Want to Succeed as an Entrepreneur? Learn the Art of Leverage

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This will sound contradictory but the same traits that make you a successful business owner could also cause you to fail. If you understand why, you won’t join the legions of entrepreneurs that had the drive and passion to succeed but ended up going back to work for somebody else.

It’s all about leverage and if you’ve never studied how this largely misunderstood word is pivotal to your success, now is the time.

What are these personality traits?

According to Entrepreneur Magazine, successful entrepreneurs have certain personality traits in common.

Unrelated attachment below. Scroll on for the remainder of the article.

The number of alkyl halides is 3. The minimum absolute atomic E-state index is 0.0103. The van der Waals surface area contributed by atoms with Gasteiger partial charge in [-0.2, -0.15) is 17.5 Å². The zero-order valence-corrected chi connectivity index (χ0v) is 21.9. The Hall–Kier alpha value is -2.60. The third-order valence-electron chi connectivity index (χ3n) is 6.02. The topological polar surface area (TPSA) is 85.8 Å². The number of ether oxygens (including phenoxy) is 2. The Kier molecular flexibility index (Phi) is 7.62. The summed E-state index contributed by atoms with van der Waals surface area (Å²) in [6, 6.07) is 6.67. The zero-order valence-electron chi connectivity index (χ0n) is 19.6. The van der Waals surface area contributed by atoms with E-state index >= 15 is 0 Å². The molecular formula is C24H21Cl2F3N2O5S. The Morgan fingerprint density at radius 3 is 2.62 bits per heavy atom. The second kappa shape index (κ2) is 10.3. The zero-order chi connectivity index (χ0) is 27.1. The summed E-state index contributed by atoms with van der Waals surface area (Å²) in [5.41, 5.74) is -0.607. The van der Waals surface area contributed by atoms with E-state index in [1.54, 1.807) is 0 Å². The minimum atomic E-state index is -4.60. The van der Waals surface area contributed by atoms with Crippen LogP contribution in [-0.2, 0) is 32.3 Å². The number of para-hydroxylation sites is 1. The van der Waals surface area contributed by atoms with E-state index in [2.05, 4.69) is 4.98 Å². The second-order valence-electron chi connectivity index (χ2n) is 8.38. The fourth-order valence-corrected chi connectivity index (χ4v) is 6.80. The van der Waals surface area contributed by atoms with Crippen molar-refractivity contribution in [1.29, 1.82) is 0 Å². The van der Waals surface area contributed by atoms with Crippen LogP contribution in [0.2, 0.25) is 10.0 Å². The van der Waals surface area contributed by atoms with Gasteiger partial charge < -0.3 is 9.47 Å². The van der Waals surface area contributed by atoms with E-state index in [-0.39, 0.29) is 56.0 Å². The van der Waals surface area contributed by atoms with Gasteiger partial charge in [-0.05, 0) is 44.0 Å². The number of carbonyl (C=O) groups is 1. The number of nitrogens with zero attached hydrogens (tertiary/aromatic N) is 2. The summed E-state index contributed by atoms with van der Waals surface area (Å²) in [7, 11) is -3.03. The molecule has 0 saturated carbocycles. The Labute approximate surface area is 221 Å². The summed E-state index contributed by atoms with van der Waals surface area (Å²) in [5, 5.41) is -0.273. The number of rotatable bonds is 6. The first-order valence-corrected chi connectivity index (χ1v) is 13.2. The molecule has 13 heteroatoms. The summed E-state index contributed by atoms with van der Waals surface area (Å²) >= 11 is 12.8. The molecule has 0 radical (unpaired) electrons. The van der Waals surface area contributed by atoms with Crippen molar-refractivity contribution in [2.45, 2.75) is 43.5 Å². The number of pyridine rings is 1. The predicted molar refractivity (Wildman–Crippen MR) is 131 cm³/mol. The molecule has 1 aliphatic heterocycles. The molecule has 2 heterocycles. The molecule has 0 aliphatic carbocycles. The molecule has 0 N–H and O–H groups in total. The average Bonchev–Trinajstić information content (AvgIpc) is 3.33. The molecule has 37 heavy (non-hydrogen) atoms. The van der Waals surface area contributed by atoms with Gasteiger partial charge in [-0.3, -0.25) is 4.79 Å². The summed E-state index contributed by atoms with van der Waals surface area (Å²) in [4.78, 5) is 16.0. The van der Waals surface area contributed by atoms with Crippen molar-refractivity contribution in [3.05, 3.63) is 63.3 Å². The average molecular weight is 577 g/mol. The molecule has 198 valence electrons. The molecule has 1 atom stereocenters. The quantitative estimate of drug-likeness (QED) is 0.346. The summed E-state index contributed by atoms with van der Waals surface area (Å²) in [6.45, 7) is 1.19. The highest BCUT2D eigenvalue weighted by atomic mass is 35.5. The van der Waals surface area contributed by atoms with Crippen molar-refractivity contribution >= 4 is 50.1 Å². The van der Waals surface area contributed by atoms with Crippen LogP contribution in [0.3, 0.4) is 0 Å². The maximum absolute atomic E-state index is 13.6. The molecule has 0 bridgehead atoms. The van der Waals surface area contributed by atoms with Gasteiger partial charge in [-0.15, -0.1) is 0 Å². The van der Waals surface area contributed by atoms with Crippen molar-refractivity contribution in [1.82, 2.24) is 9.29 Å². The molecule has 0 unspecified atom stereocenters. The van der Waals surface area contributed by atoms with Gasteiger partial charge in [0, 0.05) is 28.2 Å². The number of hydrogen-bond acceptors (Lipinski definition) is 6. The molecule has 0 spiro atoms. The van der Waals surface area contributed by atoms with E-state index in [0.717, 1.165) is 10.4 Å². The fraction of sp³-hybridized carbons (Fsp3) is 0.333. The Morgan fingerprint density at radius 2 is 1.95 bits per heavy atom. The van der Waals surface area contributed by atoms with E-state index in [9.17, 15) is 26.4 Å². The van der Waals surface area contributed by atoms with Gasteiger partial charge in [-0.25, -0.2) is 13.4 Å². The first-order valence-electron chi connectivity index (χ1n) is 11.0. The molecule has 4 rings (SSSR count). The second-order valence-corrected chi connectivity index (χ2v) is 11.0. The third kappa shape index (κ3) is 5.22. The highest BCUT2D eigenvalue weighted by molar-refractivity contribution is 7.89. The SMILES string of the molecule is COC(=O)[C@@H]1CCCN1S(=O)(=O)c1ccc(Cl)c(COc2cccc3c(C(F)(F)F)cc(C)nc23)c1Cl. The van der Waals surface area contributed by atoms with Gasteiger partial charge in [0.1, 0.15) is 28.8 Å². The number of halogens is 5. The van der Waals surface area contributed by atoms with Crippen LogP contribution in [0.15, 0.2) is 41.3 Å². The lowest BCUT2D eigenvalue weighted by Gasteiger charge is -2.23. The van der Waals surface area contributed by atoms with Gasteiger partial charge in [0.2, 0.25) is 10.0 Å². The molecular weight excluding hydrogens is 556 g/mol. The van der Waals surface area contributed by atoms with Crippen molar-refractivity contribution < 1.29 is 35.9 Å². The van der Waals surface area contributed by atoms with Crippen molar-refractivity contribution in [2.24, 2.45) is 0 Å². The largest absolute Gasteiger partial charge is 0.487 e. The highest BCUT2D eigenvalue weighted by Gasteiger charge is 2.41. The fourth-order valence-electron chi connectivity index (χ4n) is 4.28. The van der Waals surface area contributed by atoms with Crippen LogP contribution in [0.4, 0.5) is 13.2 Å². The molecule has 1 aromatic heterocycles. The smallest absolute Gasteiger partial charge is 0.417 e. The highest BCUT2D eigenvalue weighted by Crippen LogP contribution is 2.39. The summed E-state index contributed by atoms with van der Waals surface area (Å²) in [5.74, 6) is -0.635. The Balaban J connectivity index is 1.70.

• They are curious. They’re always reading the latest article, they’re the person who asks all of the questions at the conference, and they never miss a chance to meet somebody new and ask, “How did you do it?”
  • They are controllers. They don’t want somebody else controlling their destiny and they want the autonomy to create their own vision and execute it in a way that they think is right.
  • They have tunnel vision. A little bit of adversity is fuel. It makes them work harder because it never enters their mind that they might fail.

These are all traits that lead to success but those same traits can limit growth if taken to extremes.

What is Leverage?

You probably learned about leverage in your high school science classes. Remember how simple machines like levers and pulley could multiply your strength?

Leverage in business works the same way. If you multiply your resources, you gain an advantage and allow your business to grow. In business, there are three main types of leverage.

Leverage somebody’s time.